Purdue report shows lower ILUC effect

By Luke Geiver | April 15, 2010
Posted May 3, 2010

Purdue University has released a study on indirect land use change, reporting a 10 percent lower GHG emission rate from corn ethanol production than a previous report. The study, "Land Use Changes and Consequent CO2 Emissions due to US Corn Ethanol Production: A Comprehensive Analysis," was headed by Purdue University agricultural economics professor Wallace E. Tyner, and completed in conjunction with the U.S. DOE's Argonne National Laboratory. Through revisions to the Global Trade Analysis Project, the reduced GHG level is now considered more accurate due to updates on market conditions and land productivity, said Tyner.

"We should from the outset acknowledge that land use change is a complicated process. It is driven by many factors and varies through time," the study said. "There are social as well as economic factors involved in the complicated process of evolving land use. The factors vary by culture, region, and economy. Obviously neither this analysis nor any analysis can capture all the factors involved in land use change."

The new study used three GTAP simulations. Starting with economic data from 2001, followed by data through 2006, the study also included data from 2006 through 2015 that considered population growth and crop yield. According to Tyner, the third simulation from 2006-2015 represents the most accurate simulation, providing a number that indicates corn ethanol creates 77.5 grams of CO2 emissions per megajoule, down from the 2009 report that indicated ethanol CO2 emissions equaled 86.3 grams. The report also calculates the land needed to produce ethanol. In 2009, 0.27 hectares (ha.) per 1000 gallons of ethanol was required, while the 2010 report shows only 0.12 ha./1000 gallons.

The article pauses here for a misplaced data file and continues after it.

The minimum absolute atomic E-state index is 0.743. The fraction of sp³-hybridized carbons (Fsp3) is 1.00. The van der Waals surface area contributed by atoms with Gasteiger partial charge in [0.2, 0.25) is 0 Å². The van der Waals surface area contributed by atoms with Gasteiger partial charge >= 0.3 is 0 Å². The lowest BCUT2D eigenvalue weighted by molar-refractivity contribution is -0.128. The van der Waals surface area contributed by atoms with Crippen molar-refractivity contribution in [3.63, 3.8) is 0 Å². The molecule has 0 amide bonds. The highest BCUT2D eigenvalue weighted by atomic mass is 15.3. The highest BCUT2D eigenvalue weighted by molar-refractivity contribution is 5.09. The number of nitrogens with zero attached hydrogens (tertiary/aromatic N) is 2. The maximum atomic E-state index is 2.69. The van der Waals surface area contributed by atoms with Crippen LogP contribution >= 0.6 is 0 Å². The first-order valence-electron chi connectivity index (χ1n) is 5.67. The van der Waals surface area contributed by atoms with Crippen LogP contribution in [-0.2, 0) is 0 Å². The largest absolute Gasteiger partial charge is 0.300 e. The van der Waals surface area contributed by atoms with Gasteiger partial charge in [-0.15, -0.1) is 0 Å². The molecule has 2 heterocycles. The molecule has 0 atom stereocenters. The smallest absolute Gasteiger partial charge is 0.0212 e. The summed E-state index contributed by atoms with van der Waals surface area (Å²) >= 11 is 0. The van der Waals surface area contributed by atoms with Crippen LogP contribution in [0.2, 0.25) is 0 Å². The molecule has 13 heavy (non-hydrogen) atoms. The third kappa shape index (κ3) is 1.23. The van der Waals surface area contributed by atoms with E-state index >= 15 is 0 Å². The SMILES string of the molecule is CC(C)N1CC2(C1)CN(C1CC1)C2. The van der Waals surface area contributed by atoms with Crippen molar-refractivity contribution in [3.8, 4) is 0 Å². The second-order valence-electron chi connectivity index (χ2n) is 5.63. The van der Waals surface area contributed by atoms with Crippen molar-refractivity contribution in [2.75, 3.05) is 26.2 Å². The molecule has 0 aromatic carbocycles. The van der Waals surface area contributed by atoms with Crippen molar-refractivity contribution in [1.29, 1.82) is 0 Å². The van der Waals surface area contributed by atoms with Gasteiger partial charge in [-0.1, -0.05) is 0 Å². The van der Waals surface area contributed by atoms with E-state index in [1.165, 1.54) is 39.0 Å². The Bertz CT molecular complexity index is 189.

"We have better data on land productivity and on cropland pasture and CRP lands, and these data and associated parameters are now in the model. We have improved the treatment of the livestock and livestock feed sectors. Similarly, these changes are reflected in the current version of the model," the study said. "We have amassed data on crop yields and many other variables for every region of the world and used much of that data in our analysis and model calibration. These data and model improvements have significantly improved the analysis and model results."

One main factor for the new results stems from new assumptions in the GTAP system. In previous reports, marginal land conversion rates were only considered to be two-thirds as productive as prime land. The 2010 version shows that many areas, mainly in Brazil and roughly 60 million acres in the U.S., are actually more productive than first estimated. Tyner said the change had a large effect on decreasing the number of hectares of land needed to produce 1,000 gallons of ethanol.

"Ethanol from corn can play a significant role in cleaning the air, creating U.S. jobs and securing our national and economic defense. These results prove that ILUC is a complicated and technical rule that should not determine the full implications for the ethanol industry until we have more detailed, long term studies of the issue," said Tom Buis, CEO for Growth Energy.

Tyner, who is also a member of the California Air Resources Board Expert Working Group, the group assigned the task of assessing ILUC for the California Low Carbon Fuel Standard, said the new Purdue report will be considered before the working group submits a report. The Renewable Fuels Association president, Bob Dinneen, urged CARB to take immediate action. "Time is of the essence," Dinneen wrote in a letter addressed to CARB chair, Mary Nichols. "Adopting the Purdue ILUC value immediately would greatly enhance the ability of regulated parties to meet their greenhouse gas reductions obligations in the early years of the LCFS, ultimately minimizing fuel cost impacts to the state's consumers."

View the study at: http://www.transportation.anl.gov/pdfs/MC/625.PDF